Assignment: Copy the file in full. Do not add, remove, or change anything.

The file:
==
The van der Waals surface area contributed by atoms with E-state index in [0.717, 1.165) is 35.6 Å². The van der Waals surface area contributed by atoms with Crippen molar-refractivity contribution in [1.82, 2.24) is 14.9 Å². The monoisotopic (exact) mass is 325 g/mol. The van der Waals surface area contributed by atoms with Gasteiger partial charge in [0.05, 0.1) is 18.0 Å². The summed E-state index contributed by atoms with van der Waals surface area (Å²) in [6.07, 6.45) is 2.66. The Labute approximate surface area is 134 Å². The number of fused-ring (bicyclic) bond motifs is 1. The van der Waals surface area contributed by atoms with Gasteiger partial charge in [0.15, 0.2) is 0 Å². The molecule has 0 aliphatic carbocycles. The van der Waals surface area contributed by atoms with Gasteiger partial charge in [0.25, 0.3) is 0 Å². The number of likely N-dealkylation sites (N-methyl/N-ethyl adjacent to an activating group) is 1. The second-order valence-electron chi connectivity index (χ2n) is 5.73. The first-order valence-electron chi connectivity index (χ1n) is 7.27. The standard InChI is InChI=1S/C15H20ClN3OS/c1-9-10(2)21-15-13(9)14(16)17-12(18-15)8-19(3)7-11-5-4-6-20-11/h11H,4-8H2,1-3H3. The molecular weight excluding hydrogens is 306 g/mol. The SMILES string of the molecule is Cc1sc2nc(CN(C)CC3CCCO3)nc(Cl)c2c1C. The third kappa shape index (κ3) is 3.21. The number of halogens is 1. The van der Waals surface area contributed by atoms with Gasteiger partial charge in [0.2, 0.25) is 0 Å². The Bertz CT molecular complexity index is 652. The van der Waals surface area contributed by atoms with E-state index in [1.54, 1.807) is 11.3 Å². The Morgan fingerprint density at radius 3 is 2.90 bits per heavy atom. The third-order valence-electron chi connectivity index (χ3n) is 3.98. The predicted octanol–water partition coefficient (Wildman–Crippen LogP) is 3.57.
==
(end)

The van der Waals surface area contributed by atoms with E-state index in [0.717, 1.165) is 35.6 Å². The van der Waals surface area contributed by atoms with Crippen molar-refractivity contribution in [1.82, 2.24) is 14.9 Å². The monoisotopic (exact) mass is 325 g/mol. The van der Waals surface area contributed by atoms with Gasteiger partial charge in [0.05, 0.1) is 18.0 Å². The summed E-state index contributed by atoms with van der Waals surface area (Å²) in [6.07, 6.45) is 2.66. The Labute approximate surface area is 134 Å². The number of fused-ring (bicyclic) bond motifs is 1. The van der Waals surface area contributed by atoms with Gasteiger partial charge in [0.15, 0.2) is 0 Å². The molecule has 0 aliphatic carbocycles. The van der Waals surface area contributed by atoms with Gasteiger partial charge in [0.25, 0.3) is 0 Å². The number of likely N-dealkylation sites (N-methyl/N-ethyl adjacent to an activating group) is 1. The second-order valence-electron chi connectivity index (χ2n) is 5.73. The first-order valence-electron chi connectivity index (χ1n) is 7.27. The standard InChI is InChI=1S/C15H20ClN3OS/c1-9-10(2)21-15-13(9)14(16)17-12(18-15)8-19(3)7-11-5-4-6-20-11/h11H,4-8H2,1-3H3. The molecular weight excluding hydrogens is 306 g/mol. The SMILES string of the molecule is Cc1sc2nc(CN(C)CC3CCCO3)nc(Cl)c2c1C. The third kappa shape index (κ3) is 3.21. The number of halogens is 1. The van der Waals surface area contributed by atoms with Gasteiger partial charge in [0.2, 0.25) is 0 Å². The Bertz CT molecular complexity index is 652. The van der Waals surface area contributed by atoms with E-state index in [1.54, 1.807) is 11.3 Å². The Morgan fingerprint density at radius 3 is 2.90 bits per heavy atom. The third-order valence-electron chi connectivity index (χ3n) is 3.98. The predicted octanol–water partition coefficient (Wildman–Crippen LogP) is 3.57.